Temperatures in parts of the Pacific Northwest surged to all-time highs of over 115 F a year ago. The record-breaking heatwave, which resulted in nearly 200 deaths in Washington and Oregon, is part of a broader pattern of extreme and more frequent weather events resulting from climate change.
While triple-digit temperatures were a shock to cities like Portland or Seattle, there are many parts of the world where such high temperatures are expected. Here is a look at the rarest types of weather on earth.
Using data from the Global Historical Climate Network, 24/7 Wall St. identified the hottest inhabited places on Earth. Places were ranked based on the average year-round temperature. Only places that are currently inhabited were included.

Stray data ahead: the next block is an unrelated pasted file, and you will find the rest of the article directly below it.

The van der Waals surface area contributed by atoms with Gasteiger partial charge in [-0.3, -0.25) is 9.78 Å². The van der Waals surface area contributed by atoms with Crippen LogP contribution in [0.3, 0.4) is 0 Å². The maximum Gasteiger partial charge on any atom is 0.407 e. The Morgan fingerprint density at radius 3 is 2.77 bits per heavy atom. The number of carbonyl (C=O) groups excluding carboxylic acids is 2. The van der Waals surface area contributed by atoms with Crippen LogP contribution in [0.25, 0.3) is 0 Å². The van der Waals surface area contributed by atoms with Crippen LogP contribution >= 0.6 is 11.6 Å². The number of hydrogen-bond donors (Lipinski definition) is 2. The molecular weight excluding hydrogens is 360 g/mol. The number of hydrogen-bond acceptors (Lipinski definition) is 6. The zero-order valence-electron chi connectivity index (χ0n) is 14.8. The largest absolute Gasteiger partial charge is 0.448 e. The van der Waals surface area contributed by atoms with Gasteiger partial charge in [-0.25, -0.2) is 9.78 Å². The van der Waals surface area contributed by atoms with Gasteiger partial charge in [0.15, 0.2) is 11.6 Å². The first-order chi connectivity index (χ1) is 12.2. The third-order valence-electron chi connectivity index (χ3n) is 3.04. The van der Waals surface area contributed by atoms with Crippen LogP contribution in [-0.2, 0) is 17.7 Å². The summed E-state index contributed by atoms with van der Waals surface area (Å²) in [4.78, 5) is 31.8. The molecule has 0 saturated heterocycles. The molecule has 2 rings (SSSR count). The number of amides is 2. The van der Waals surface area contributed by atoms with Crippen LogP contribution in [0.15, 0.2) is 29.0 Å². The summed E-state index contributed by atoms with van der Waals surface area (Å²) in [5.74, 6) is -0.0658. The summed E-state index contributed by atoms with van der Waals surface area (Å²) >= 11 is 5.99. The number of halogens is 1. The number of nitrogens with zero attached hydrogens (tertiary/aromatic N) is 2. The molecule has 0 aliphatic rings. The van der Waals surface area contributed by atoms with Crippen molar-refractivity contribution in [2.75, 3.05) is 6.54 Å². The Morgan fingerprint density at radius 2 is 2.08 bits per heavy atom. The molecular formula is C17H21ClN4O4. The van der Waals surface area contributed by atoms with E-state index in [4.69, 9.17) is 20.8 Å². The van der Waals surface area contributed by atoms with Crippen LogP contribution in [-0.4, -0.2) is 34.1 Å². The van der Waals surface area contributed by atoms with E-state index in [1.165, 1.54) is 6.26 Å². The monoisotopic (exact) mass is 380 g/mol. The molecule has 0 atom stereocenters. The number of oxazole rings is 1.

The cities and towns on this list span the Middle East, Africa, and South America. Several of these areas have had at least one month in the last 10 years where the average temperature was above 100 F.
To determine the hottest inhabited places on Earth, 24/7 Wall St. reviewed average temperature data from the Global Historical Climate Network (Version 4) of the National Centers for Environmental Information of the National Oceanic and Atmospheric Administration. Weather stations were ranked based on the average year-round temperature from 2011 to 2020. Only places with at least five years of data were considered. Data used to determine the hottest month also came from the GHCN and are for the years 2011 to 2020.